Brita Granström

'Brita beautifully captures in her paintings those intimate and tender moments in everyday life, so often missed or ignored.'
Graham Simper. Thompson's Galleries, Aldeburgh.

'If there were an Alternative Turner Prize, devoted this time to what Turner actually did, which was to work
outdoors in all weathers, Brita Granström would have to be a serious contender for it... Granström's painting is an art of affirmation and an art of healing. Shakespeare would have called it an art of 'largesse'.'

Extract from William Varley; A Language Beyond Words for Brita Granström, New Paintings. University Gallery and Baring Wing, Newcastle, 2007.

'Whether her subject is of people, landscape or a bowl of flowers in front of a window, the underlying purpose is
the same: the energy of nature finds its equivalence in sweeps and scribbles of paint, shapes and colours which together encompass a myriad of feelings.'

Mara-Helen Wood. Director, University Gallery and Baring Wing, Newcastle & Kings Place Gallery, London.

'I was enchanted by the exhilarating sweep of Granström's landscapes and seascapes, the adventurous freshness of the actual painting, and the unsentimental portrayal of very young children in wild natural surroundings!'
Philip Vann. Author and art critic discussing Granstrom's exhibition Life in Landscape. Kings Place Gallery, London 2011.

'Brita's heroes include Winifred Nicholson and Edward Ardizzone, and like them she carries with her that priceless gift; the stubborn, hard-won skill of drawing and painting from life.'
Mick Manning. Author/Illustrator. Course Leader in Illustration 1990-97, Glasgow School of Art.

'Drawing from life is a craft with extreme challenges. From being on stage to battling the elements, Brita has honed this skill over many years with unceasing energy and determination. Her paintings engage the viewer and through her work we feel what it is like to be alive.'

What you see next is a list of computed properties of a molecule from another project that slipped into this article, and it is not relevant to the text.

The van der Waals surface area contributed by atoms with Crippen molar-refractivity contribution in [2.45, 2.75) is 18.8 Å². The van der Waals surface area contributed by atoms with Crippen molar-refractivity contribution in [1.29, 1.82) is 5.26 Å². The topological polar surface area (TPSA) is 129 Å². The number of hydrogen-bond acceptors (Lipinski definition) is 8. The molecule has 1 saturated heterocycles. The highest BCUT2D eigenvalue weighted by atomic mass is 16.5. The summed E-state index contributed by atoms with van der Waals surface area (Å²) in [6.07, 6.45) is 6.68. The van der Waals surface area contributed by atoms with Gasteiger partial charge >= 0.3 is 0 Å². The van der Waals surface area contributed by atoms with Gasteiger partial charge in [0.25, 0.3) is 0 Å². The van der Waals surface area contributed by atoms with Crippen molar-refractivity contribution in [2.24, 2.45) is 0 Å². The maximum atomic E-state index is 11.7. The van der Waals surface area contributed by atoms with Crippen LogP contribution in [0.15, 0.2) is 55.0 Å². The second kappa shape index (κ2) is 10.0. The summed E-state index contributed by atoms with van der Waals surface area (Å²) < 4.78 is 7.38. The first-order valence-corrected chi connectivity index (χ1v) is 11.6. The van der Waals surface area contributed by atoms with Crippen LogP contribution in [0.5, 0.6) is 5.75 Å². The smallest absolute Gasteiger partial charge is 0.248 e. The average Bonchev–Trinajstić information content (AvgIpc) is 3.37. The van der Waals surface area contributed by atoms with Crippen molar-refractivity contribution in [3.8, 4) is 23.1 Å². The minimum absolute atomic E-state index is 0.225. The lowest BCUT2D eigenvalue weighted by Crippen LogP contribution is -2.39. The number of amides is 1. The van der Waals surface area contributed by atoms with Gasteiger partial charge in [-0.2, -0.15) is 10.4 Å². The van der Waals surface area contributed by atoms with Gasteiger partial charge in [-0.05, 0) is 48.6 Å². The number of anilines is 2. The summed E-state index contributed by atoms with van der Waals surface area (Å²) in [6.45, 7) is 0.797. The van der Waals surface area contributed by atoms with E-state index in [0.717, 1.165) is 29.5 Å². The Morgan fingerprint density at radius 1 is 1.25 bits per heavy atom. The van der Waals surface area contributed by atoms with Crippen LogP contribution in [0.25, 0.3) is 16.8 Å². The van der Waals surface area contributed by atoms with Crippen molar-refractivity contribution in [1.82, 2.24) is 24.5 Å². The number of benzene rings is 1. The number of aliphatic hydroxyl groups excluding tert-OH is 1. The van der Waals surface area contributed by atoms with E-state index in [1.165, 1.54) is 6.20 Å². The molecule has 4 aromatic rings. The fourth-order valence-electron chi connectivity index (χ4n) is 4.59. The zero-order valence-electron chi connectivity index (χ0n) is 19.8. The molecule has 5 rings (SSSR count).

Professor Xavier Pick. Official War Artist.

'Brita's paintings are like memories that don't fade. I love being granted these glimpses into her world. It's so alive, and warm – and frosty! In that wonderful, frosty, sunny winter's day way that I remember. Like looking back into childhood.'
Steven Applebly. Illustrator and Cartoonist.

'More importantly than being a visual record of appearances, these pictures are also a record of relationships.
Each image represents a conversation with its sitter...'

Do Shaw. Extract from Berwick upon Tweed Civic Society's foreword in the exhibition catalogue for Butcher, Baker, Cockle Sweet-Maker, 2012.

' rehabilitating the tradition of documenting scenes of everyday Swedish life as exemplified by the (somewhat kitsch) paintings of the 19th century artist Anders Zorn, Granström records them as they go about their domestic tasks, putting their tights on, dressing and undressing or making coffee... or splashing water over each other as they bathe in a lake, sometimes nude in that surviving Swedish custom.
   This candour, this capturing of life as it happens has far more in common with Degas' unsentimental vignettes of women bathing, or for that matter ironing clothes. There is also an affinity with Bonnard's domestic studies of his companion Marthe; one of the differences, however, being that Marthe defied time, never ageing in over five decades. A more significant difference though is that Granström’s colour and light are much more subdued, closer to Sickert's tonalities than the Mediterranean radiance of Bonnard's flickering surfaces.
   Granström's handling of paint is different, too. Broad areas of tone are knocked in with confident directness. This is 'carpe diem' painting; the moment must be seized before it vanishes, everything is in flux. Nor do these images have a hidden agenda, feminist or otherwise. There is no meditation on the body's 'abject' vulnerability. By contrast, their principal quality is truth, a criterion that cultural relativists seem to have wholly forgotten. It's a characteristic shared with the distinguished American photographer William Eggleston. Urged by a group of French journalists to reveal the theories and influences that underpin his work, he replied, 'I look at life and record it'.'

Extract from William Varley's essay in the exhibition catalogue for Undressed - Paintings from Life. University Gallery and Baring Wing, Newcastle, 2008.

'Brita's paintings are full of light and oxygen. They are wonderfully evocative of direct experience of sea and sky
and land.'

Peter Bailey. Artist/Illustrator

'Brita's paintings always jump start my day, just wonderful.'
Arthur Robins. Artist/Illustrator

All quotes are the copyright of their individual authors and used with kind permission.